The Port of Oslo continues the success of the previous Cool Oslo Shortsea projects, focusing on the Baltic. Cool Oslo Shortsea is a collaborative project between ports, owners of goods, and logistics players to transfer cargo from road to sea. The previous projects have been of clear benefit in terms of, knowledge and networks, and they have led to documentable growth and transmission of cargo.
Transfer from road to sea
The Oslo Port completed two projects in 2017 and 2018 together with Yilport Oslo. In 2017, Bama, Coop, Interfrukt and the Norwegian Fruit and Vegetable Wholesalers Association participated actively in the project. In 2018, collaboration with Bama and Coop, in particular, was continued, and the project was expanded to include a broader range of merchants, goods and logistics players. The project was also extended by partially including ro-ro offers to/from Oslo in addition to containers. The plans had a clear primary focus on European cargo with origin/destination west/south of Denmark.
The previous projects have been of clear benefit in terms of knowledge and networks, and they have led to documentable growth and transmission. In 2018, the Port of Oslo had a container increase of 14% (29,500 TEU’s), of which 24,900 TEU’s (over 80%) were 45′ containers. So far in 2019 (first seven months), the port of Oslo has had a container growth of 13% compared to last year (17,500 TEU’s), where 85% of the increase comes from 45′ containers. During 2017/2018, a new container line entered into service between Oslo and the Baltic Sea (Lithuania and Poland). The line in Poland / the Baltic region contributed approx. 50% of the growth and several contributors to the previous project have pointed out the potential for the transfer of more goods with origin/destination Poland / Baltic. So far in 2019, 1 new ro-ro line (Kiel) has been established, and in August Samskip started a new container line between the Baltics, Oslo and Western Norway.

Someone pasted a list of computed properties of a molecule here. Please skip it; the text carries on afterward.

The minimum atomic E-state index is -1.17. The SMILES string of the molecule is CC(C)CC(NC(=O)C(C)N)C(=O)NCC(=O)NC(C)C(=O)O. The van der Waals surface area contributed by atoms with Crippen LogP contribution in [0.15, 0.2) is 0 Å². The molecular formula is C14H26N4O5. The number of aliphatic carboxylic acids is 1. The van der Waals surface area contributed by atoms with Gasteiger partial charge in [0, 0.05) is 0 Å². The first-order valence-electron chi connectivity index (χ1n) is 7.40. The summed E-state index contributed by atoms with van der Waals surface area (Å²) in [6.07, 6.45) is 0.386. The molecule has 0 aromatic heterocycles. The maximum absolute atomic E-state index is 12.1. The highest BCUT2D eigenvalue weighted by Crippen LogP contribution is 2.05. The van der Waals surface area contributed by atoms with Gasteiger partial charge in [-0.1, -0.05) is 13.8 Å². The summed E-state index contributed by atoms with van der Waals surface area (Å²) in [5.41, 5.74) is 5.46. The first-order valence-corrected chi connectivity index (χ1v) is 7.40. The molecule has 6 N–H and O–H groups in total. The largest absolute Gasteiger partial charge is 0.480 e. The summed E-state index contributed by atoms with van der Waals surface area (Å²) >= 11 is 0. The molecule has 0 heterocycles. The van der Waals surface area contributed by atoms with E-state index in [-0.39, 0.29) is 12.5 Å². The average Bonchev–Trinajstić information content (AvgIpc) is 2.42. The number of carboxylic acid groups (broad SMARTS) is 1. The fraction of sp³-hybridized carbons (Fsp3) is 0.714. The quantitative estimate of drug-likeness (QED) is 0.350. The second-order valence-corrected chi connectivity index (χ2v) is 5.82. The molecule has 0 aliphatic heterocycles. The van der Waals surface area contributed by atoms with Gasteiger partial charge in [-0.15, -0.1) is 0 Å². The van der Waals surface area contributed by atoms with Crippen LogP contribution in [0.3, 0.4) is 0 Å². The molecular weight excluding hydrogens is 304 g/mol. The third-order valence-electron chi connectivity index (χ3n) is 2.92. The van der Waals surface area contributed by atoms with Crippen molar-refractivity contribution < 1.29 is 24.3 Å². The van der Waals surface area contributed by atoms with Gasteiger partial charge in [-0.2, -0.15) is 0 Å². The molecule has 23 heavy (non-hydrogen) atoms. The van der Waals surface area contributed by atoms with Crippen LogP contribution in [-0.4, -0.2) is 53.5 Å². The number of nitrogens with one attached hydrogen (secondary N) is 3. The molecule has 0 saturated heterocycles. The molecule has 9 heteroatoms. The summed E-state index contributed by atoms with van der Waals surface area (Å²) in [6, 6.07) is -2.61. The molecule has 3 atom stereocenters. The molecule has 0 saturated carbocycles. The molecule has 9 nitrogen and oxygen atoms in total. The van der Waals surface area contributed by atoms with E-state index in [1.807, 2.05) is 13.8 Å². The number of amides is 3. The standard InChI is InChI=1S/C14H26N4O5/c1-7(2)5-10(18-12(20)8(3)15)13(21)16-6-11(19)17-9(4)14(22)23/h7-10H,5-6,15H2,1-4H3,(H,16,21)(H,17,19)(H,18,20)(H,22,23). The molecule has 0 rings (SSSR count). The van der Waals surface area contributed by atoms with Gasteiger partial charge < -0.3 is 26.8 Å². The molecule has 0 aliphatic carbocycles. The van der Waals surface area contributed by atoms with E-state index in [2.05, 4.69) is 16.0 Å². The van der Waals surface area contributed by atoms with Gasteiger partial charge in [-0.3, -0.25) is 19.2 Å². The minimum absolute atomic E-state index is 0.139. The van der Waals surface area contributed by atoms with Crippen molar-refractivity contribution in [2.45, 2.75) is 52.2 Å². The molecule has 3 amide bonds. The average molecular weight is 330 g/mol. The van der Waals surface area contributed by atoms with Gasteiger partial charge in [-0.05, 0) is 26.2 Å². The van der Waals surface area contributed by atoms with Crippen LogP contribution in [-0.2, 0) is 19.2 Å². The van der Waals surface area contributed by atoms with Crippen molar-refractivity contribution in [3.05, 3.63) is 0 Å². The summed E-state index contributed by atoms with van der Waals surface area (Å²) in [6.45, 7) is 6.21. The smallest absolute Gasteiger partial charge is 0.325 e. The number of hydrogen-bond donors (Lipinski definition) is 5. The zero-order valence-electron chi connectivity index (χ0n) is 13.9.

The new Cool Oslo Shortsea project focuses on the Baltic region
Too little knowledge of transport to/from the Baltic Sea area (Russia, the Baltic States, and Poland) has been the focus in 2019. The large furniture chains have been a driver for the transfer of road-to-sea transports from the Baltic Sea area, and much of the basis for the new lines can relate to these transports. The port of Oslo and Yilport is currently conducting an extensive survey of companies with transportation to/from the Baltic area. The study provides improved knowledge regarding potential cargo owners in the region. The aim is to facilitate the shipping companies’ job of attracting cargo. The methodology is similar to previous Cool Oslo Shortsea projects. The knowledge base is available to the shipping companies when it is ready.
As in the previous projects, efforts are being made to establish a dialogue between merchants and logistics players for goods flows that do not currently use sea transport. Oslo Harbor KF, in collaboration with Yilport Oslo, conducted meetings and gathered information from several players in several market segments. At the Baltic Transport Forum in Kaliningrad with actors from Russia, the Baltic countries and Belarus, the project was on the agenda. Shortly, this will be followed up by the goods owner forum in Estonia (in collaboration with Enterprise Estonia and the Norwegian Embassy in Estonia) and in Latvia (in partnership with the Latvian-Norwegian Chamber of Commerce, Innovation Latvia, the Embassy of Latvia in Norway and the Norwegian Embassy in Latvia). These partners have been very active in providing information and contacts.